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Your Mac Loves Your New TV

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You finally purchased the TV you deserve thanks to this year’s Black Friday deals. I know I did. You may have also purchased a Blu-ray player. Congratulations on joining the high definition world. If your new Blu-ray player doesn’t offer Netflix instant streaming, though, your Mac can, along with Hulu.

For the purposes of this article, I’m assuming you are using a Macbook or Macbook Pro, but the process works with desktop Macs, too, just make sure you know what kind of port your computer has. Your goal is to get both the audio and video from your computer into your TV. Unfortunately, Macs don’t have HDMI (audio and video combined) yet so we have to use two cables. Your new TV definitely has HDMI so we’ll use an adapter to make the connection.


HDMI cables are very affordable on Monoprice: High Speed HDMI 1.3a Category 2 Certified Cable 28AWG – 6ft w/Ferrite Cores. You definitely need one of these.

First you must figure out if you have Mini DVI or Mini DisplayPort. If you have a unibody Macbook or Macbook Pro then you have Mini DisplaypPrt. If you have an aluminum Macbook or Macbook Pro then you have Mini DVI. If you’re not sure then take a look at these pictures.

Mini DisplayPort:

The adapter you need for is available here: Mini DisplayPort to HDMI. Connect the adapter to your computer and the HDMI cable, then connect the HDMI cable to an available input on your TV.

Mini DVI:

The adapter you need for Mini DVI is available here: Mini DVI to HDMI.

As for audio, you can use a basic stereo audio cable: 3.5mm Stereo Plug/Plug M/M Cable – 6ft. Connect it to your computer’s headphone port and your TV’s audio input. If your TV has an optical audio input then you can use this cable: Toslink to Mini M/M OD:5.0mm, Molded Type – 3ft. Your Macbook or Macbook Pro has a very unique audio output that offers both stereo and optical connections. Optical audio is not necessary, but if you can go digital then you should. (I was surprised to see my new TV only offers optical output and not input.)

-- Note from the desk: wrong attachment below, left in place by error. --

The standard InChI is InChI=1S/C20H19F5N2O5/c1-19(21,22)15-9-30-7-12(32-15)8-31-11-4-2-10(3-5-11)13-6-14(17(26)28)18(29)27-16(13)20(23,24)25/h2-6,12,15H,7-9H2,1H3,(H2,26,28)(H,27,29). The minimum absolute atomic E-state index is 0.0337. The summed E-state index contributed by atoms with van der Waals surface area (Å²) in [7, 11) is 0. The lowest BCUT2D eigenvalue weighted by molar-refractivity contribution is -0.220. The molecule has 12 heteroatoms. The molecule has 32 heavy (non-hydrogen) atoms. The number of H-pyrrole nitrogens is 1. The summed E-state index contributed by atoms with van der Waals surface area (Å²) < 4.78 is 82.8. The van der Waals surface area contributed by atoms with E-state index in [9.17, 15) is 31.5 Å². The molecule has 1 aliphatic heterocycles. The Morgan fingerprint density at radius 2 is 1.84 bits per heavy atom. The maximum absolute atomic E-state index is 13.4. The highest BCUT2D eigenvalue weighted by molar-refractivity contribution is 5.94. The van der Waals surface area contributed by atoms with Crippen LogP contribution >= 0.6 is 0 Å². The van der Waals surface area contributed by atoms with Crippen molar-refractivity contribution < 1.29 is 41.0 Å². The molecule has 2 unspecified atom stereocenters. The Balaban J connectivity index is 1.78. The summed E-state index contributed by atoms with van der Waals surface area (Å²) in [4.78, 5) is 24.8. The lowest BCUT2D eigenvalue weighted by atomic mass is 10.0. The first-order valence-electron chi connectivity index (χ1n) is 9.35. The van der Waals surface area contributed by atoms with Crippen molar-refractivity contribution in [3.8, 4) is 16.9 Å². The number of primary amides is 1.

One thing to note is on many TVs the one audio input is next to its corresponding video input.

As you can see, I purchased my HDMI cables from Amazon Basics.

Also, you are not required to use HDMI for video. You can also use DVI if your TV supports it. In that case you would need a DVI cable, and either a Mini DisplayPort to DVI adapter or Mini DVI to DVI adapter.

If you want to get fancy and combine both audio and video into one simple solution then you should get this: Mini DisplayPort Male and USB Male Audio to HDMI Female Converting Adapter. It uses USB audio instead of the audio port. It’s more expensive but it’s definitely cleaner since you only need one cable going into your TV.


Netflix instant streaming requires a subscription. If you have one, you can use your web browser to start streaming a movie, click Full Screen, and you’re done.

Hulu Desktop is a free application you can use to access Hulu content. It’s designed to be controlled by the 6 button Apple (s aapl) remote which may take some time to figure out.